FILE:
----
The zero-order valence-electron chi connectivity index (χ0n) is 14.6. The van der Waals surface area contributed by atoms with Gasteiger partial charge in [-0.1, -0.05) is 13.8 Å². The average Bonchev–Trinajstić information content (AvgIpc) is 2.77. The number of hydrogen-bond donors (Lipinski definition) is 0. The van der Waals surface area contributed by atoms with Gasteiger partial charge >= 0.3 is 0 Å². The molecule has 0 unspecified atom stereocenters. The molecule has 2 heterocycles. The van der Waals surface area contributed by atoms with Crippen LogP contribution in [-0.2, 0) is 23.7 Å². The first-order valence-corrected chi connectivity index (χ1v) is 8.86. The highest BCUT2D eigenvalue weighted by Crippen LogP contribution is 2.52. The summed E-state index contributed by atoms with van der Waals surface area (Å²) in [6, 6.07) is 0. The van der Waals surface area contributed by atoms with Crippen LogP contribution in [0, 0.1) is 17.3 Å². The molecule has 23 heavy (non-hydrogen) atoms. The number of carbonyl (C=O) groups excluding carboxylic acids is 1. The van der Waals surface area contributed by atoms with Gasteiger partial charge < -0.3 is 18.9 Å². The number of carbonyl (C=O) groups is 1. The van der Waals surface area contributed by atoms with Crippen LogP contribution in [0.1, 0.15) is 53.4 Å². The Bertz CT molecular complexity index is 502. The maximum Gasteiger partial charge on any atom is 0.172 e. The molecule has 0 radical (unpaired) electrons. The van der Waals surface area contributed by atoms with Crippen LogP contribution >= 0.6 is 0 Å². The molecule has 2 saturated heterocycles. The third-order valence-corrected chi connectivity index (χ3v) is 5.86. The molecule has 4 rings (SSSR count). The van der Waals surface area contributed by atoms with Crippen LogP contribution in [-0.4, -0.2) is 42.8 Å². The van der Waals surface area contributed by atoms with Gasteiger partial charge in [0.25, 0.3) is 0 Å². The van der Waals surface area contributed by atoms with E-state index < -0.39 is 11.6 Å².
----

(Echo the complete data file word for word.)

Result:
The zero-order valence-electron chi connectivity index (χ0n) is 14.6. The van der Waals surface area contributed by atoms with Gasteiger partial charge in [-0.1, -0.05) is 13.8 Å². The average Bonchev–Trinajstić information content (AvgIpc) is 2.77. The number of hydrogen-bond donors (Lipinski definition) is 0. The van der Waals surface area contributed by atoms with Gasteiger partial charge >= 0.3 is 0 Å². The molecule has 0 unspecified atom stereocenters. The molecule has 2 heterocycles. The van der Waals surface area contributed by atoms with Crippen LogP contribution in [-0.2, 0) is 23.7 Å². The first-order valence-corrected chi connectivity index (χ1v) is 8.86. The highest BCUT2D eigenvalue weighted by Crippen LogP contribution is 2.52. The summed E-state index contributed by atoms with van der Waals surface area (Å²) in [6, 6.07) is 0. The van der Waals surface area contributed by atoms with Crippen LogP contribution in [0, 0.1) is 17.3 Å². The molecule has 23 heavy (non-hydrogen) atoms. The number of carbonyl (C=O) groups excluding carboxylic acids is 1. The van der Waals surface area contributed by atoms with Gasteiger partial charge < -0.3 is 18.9 Å². The number of carbonyl (C=O) groups is 1. The van der Waals surface area contributed by atoms with Crippen LogP contribution in [0.1, 0.15) is 53.4 Å². The Bertz CT molecular complexity index is 502. The maximum Gasteiger partial charge on any atom is 0.172 e. The molecule has 0 radical (unpaired) electrons. The van der Waals surface area contributed by atoms with Crippen LogP contribution >= 0.6 is 0 Å². The molecule has 2 saturated heterocycles. The third-order valence-corrected chi connectivity index (χ3v) is 5.86. The molecule has 4 rings (SSSR count). The van der Waals surface area contributed by atoms with Crippen LogP contribution in [-0.4, -0.2) is 42.8 Å². The van der Waals surface area contributed by atoms with Gasteiger partial charge in [0.25, 0.3) is 0 Å². The van der Waals surface area contributed by atoms with E-state index < -0.39 is 11.6 Å².